Links to Keep You From Overtrading

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Things are a little funny in financial markets right now. Investors have been taking a "sell first, ask questions later" approach to the decline that began with emerging market currencies. On Thursday, stocks rallied in the U.S., but options markets didn't assign a lower price to downside risk, and implied volatility actually spiked higher at the end of the day. It may take some time for investors to be reassured, and it's probably best to trade a little lighter until things look more normal - the opportunities won't disappear overnight. In the mean time, here are some things worth reading:

Emerging markets:

"Emerging market plunge: Sino the times?" - Sid Verma at Euromoney brings a lot of clarity to the EM situation, pointing out the different treatment of surplus and deficit countries and the non-causal role of China.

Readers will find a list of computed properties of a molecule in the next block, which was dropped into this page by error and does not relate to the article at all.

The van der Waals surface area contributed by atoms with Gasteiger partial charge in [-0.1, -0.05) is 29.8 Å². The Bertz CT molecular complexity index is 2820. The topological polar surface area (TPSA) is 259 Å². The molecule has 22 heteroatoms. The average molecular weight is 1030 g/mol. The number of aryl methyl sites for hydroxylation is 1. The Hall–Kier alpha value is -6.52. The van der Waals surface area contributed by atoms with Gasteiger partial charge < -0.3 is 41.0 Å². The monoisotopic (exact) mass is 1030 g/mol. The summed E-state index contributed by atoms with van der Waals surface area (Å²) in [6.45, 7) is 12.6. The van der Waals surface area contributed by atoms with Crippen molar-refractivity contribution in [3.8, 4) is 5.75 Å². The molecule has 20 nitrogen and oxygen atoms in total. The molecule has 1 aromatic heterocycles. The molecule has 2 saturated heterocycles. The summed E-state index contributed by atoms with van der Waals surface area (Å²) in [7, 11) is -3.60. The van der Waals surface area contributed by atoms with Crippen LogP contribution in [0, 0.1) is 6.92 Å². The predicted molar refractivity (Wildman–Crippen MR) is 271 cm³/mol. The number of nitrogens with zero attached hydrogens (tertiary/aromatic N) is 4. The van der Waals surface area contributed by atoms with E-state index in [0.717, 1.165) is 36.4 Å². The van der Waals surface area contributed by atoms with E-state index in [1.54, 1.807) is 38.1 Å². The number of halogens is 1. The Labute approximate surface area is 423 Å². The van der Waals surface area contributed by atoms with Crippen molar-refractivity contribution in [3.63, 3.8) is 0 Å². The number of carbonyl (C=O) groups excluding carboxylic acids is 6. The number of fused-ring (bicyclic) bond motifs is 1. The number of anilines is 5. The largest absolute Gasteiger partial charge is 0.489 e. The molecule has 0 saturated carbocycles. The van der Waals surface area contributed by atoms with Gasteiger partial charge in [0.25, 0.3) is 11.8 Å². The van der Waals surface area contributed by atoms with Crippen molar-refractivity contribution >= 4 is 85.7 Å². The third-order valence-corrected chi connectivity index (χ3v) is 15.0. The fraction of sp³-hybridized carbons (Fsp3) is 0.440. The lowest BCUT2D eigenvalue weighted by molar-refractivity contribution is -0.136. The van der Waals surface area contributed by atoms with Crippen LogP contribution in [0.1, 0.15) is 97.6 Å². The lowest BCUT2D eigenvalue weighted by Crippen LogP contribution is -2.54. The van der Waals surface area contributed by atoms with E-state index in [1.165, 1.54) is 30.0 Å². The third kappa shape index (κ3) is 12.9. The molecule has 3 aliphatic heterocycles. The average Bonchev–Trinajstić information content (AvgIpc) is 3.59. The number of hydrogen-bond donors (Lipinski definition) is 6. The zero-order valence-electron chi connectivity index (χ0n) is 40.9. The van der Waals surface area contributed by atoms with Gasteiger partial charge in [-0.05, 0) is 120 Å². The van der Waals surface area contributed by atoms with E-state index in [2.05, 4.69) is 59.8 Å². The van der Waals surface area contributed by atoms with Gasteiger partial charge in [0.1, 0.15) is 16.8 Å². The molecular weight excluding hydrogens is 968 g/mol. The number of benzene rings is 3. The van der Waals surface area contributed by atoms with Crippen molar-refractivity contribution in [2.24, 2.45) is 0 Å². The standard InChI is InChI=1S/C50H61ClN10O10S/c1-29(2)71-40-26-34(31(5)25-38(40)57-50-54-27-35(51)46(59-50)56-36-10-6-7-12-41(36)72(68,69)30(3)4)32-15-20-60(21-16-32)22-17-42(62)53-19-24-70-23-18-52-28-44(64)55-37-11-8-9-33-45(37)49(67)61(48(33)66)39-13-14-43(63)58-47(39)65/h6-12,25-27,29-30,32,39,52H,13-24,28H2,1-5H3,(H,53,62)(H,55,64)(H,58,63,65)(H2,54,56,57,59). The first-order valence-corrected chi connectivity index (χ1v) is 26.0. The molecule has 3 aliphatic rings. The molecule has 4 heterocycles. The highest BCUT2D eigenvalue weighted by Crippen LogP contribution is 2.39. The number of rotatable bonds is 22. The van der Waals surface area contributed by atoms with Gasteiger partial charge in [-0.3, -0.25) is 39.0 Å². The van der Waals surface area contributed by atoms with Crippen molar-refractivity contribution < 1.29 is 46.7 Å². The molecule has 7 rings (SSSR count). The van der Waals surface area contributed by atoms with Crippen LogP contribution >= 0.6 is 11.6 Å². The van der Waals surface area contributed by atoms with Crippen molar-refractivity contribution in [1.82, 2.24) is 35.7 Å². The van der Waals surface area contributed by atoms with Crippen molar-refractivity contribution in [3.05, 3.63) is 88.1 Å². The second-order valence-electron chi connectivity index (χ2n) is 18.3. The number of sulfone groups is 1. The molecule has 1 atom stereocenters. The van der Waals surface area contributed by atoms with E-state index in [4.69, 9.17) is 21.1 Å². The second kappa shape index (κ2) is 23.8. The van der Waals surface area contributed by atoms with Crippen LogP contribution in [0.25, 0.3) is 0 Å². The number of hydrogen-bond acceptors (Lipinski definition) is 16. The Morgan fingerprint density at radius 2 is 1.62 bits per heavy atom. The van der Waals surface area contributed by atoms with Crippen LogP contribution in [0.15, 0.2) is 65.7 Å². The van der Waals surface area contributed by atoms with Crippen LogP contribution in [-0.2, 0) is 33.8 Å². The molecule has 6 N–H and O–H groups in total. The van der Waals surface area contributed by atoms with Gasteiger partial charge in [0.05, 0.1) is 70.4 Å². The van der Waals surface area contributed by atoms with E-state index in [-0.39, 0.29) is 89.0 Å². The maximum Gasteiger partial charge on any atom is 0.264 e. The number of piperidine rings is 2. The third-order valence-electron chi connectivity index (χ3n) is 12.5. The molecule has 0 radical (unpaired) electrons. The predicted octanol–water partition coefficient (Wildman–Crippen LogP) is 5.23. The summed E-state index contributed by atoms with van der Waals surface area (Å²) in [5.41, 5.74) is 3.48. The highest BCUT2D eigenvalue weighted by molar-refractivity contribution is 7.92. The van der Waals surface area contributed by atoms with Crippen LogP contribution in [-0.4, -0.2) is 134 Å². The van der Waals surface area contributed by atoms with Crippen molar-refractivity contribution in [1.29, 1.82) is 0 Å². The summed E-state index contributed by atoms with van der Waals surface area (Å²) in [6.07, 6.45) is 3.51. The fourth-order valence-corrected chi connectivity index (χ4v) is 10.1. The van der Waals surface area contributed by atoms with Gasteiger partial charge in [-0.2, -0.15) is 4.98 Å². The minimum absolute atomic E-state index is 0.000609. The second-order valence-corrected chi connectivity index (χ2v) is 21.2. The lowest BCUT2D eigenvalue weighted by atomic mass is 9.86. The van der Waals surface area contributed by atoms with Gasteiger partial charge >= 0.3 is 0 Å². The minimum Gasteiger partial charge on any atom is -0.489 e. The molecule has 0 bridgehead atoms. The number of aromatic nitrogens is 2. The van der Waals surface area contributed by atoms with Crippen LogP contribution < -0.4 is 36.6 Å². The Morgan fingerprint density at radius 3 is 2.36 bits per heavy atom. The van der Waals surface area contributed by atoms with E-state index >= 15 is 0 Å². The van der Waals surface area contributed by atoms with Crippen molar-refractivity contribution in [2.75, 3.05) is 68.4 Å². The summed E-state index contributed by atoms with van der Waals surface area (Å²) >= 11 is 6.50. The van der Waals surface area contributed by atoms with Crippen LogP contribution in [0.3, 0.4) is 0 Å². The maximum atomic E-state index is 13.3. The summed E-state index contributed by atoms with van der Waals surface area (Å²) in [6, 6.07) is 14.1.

"Your guide to EM compartmentalisation" - Not all emerging markets are the same: this note breaks them down into five groups.

"Turkey - Are Trading Correlations to Global Risk Valid?" - No: Macro Man note that recent correlations are likely spurious and that developed markets should reward longs.

"Paul Tucker on the carry trade" - Makes you think about what it must be like for the central bank governor of a small country facing down FX vigilantes.

ISE volatility options:

The ISE received approval from the SEC to list options on the Nations VolDex, which measures one month at the money implied volatility in SPY options. Here's the WSJ on the announcement. I will be writing up some thoughts on this product next week.

Elsewhere:

"The Hidden Risks of Bank Loan Funds" - David Schawel explains several reasons why the chase for yield is causing investors to take some unexpected risks.

"Why the Homeownership Rate Is Misleading" - Jeff Kolko, chief economist for Trulia, explains the difference between homeownership and household formation. Crucial. h/t @mbusigin

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